LIVE FUTURES REPORT 17/01: SHFE base metals prices soften on stronger dollar, renewed US-China concerns
Base metals prices on the Shanghai Futures Exchange were little changed to weaker during Asian morning trading on Thursday January 17, with the complex coming under pressure from a firmer dollar and renewed US-China concerns.
Copper, aluminum, lead and zinc prices recorded slight losses in early trading on Thursday, while nickel and tin exhibited more significant weakness with both declining by 0.6%.
The dollar continues to hold above the psychological level of 96, with the firm US currency of late becoming a drag on base metals prices.
The dollar index stood at 96.07 as at 10.02am Shanghai time on Thursday, little changed from roughly the same time on Wednesday, but up significantly from a low of 95.03 on January 10.
Adding to this morning’s negative tone across the SHFE base metals was a greater degree of caution among investors amid worries of a likely increase in US-China tensions after The Wall Street Journal reported that the US Justice Department is pursuing a criminal case against Chinese tech firm Huawei Technologies Co for allegedly stealing trade secrets from US business partners.
Huawei could face an indictment soon, according to the report.
The news stoked fears of a ratcheting up in tensions between China and the United States, with participants opting for a more cautious approach to trading this morning.
The US Federal Reserve released its Beige Book on economic conditions on Wednesday, saying the overall economic outlook remains positive. In addition, concerns about the eurozone economy after the UK parliament rejected Prime Minister Theresa May’s plan for the United Kingdom’s exit from the European Union (in the process known as Brexit) suppressed the British pound and supported the dollar’s upward movement.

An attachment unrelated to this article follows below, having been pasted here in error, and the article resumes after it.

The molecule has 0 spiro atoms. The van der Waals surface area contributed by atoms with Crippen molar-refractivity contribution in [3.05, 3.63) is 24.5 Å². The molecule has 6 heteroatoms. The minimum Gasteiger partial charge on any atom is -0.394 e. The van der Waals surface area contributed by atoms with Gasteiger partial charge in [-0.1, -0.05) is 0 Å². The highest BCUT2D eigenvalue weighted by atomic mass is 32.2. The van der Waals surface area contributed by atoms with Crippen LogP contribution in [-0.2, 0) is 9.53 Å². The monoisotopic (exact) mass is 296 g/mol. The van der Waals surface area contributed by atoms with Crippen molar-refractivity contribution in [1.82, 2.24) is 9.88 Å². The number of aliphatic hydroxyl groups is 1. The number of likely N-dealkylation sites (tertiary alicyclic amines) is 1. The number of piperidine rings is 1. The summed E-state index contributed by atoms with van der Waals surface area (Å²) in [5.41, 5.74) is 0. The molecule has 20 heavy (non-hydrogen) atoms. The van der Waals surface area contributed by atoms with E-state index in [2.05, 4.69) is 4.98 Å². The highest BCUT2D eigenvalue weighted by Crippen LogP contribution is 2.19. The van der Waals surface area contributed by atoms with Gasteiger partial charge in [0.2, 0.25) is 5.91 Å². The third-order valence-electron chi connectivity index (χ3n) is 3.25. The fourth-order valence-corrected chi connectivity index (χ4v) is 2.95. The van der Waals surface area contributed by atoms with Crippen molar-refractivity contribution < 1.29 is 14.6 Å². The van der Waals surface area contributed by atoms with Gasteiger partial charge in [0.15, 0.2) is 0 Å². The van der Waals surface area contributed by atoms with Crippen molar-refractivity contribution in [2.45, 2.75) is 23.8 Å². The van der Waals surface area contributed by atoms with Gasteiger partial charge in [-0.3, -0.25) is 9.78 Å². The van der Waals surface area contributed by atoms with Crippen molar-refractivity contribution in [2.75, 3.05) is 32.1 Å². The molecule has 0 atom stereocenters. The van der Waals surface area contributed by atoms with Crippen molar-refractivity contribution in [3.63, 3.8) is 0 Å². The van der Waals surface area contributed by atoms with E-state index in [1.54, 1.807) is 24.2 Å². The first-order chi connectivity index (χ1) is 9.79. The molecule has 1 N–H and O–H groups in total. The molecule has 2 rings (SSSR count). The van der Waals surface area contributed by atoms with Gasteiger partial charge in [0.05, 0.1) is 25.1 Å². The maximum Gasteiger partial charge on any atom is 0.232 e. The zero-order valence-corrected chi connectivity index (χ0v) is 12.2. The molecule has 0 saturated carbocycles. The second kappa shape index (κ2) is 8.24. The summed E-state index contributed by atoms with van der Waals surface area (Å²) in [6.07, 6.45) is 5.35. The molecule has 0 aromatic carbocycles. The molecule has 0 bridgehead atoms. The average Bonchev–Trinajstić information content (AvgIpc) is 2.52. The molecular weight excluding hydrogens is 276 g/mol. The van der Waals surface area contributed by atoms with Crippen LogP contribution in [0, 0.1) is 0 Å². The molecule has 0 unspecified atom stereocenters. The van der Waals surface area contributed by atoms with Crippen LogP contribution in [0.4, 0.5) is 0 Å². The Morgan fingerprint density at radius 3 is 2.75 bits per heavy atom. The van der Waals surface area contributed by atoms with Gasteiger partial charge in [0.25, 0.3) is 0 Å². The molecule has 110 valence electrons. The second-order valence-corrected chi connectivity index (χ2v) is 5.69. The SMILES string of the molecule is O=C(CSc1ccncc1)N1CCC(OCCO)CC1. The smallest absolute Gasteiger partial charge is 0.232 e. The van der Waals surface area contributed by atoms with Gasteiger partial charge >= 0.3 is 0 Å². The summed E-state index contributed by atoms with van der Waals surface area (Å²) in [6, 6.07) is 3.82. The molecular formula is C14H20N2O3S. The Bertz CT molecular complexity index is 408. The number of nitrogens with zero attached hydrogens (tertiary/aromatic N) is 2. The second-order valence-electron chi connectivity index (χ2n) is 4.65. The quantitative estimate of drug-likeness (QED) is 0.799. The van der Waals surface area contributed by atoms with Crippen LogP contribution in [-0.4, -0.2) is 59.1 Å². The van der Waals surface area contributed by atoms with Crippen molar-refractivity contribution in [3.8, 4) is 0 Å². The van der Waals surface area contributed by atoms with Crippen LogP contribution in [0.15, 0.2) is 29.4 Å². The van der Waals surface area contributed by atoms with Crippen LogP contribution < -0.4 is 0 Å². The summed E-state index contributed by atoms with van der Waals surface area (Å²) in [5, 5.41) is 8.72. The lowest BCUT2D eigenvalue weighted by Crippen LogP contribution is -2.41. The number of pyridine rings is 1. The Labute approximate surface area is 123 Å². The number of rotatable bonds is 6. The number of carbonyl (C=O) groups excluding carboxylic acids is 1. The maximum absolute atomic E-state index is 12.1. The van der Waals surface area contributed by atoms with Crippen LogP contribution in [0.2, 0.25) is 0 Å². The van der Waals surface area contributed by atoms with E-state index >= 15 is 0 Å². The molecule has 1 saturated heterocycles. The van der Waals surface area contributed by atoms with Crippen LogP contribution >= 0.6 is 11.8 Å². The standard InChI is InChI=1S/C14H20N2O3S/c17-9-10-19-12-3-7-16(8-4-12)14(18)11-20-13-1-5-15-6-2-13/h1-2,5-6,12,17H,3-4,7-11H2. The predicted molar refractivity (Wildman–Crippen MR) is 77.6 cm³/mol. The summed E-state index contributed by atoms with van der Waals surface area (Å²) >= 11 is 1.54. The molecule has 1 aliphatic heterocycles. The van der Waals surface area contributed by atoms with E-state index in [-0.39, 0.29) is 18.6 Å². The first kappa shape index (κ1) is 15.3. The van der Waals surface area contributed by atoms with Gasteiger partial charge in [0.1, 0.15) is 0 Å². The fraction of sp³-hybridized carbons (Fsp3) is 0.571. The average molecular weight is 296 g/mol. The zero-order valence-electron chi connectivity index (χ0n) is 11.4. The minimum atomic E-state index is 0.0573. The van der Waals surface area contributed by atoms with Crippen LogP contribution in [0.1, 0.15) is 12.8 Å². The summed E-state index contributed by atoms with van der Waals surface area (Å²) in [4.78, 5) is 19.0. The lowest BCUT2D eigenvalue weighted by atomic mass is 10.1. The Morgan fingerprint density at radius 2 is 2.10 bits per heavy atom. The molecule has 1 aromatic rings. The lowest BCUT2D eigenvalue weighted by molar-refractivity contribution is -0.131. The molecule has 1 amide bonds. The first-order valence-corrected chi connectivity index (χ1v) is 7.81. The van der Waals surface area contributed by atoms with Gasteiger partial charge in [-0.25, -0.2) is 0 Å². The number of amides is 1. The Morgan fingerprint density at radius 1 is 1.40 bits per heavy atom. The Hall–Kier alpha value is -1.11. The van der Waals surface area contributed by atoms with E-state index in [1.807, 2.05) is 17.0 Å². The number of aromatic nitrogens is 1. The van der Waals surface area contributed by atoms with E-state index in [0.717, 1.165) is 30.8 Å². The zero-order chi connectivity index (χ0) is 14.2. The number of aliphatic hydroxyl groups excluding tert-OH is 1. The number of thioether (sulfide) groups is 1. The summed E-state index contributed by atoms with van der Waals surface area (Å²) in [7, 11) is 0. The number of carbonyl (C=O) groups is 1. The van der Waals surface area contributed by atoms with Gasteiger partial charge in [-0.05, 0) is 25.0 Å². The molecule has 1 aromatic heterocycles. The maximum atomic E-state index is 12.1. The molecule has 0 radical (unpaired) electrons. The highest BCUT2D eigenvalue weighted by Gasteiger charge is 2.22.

In nickel, weakened demand from the Chinese stainless steel industry after mills had completed restocking the metal to cover their needs over the coming Chinese New Year holidays on February 4-10.
“The nickel price will enter a period of correction as the price right now is very higher. The buying capacity from stainless steel refineries is weaker as many have already stockpiled enough material. And [there is] no big news on demand side to support the price,” a nickel analyst on Shanghai.
The most-traded May nickel contract on the SHFE stood at 93,230 yuan ($13,785) per tonne as at 10.04 am Shanghai time, down 570 yuan per tonne from Wednesday’s close. The price remains near November 2018 highs.
Base metals prices
- The SHFE March copper contract edged down by 30 yuan per tonne to 47,350 yuan per tonne.
- The SHFE March aluminium contract decreased by 5 yuan per tonne to 13,395 yuan per tonne.
- The SHFE March zinc contract fell by 5 yuan per tonne to 20,855 yuan per tonne.
- The SHFE February lead contract slid by 5 yuan per tonne to 17,585 yuan per tonne.
- The SHFE May nickel contract dropped by 570 yuan per tonne to 92,660 yuan per tonne.
- The SHFE May tin contract was down by 840 yuan per tonne to 147,950 yuan per tonne.
Currency moves and data releases
- The dollar index was up 0.01% to by 96.07 as of 10.02 am Shanghai time.
- In equities, the Shanghai Composite was down 0.46 % to 2,582.19 as of 11.41 am Shanghai time.
- In data from the UK on Wednesday, consumer prices rose at an annual rate of 2.1% in December last year, slowing from 2.3% in the prior month. The producer price index input for the same month came in at -1%, down from -2.6% previously.
- In US data on Wednesday, import prices declined by 1% in December 2018, after a 1.9% fall in the prior month, while crude oil inventories fell by 2.7 million barrels to 437.1 million barrels in the week ended January 11.
- In data on Thursday, European releases include the Italian trade balance, a Bank of England credit conditions survey and EU final core and headline consumer price indices.
- US data due to be released on Thursday includes the Philadelphia Fed manufacturing index, unemployment claims and natural gas storage.
- In addition, US Federal Open Market Committee member Randal Quarles is speaking.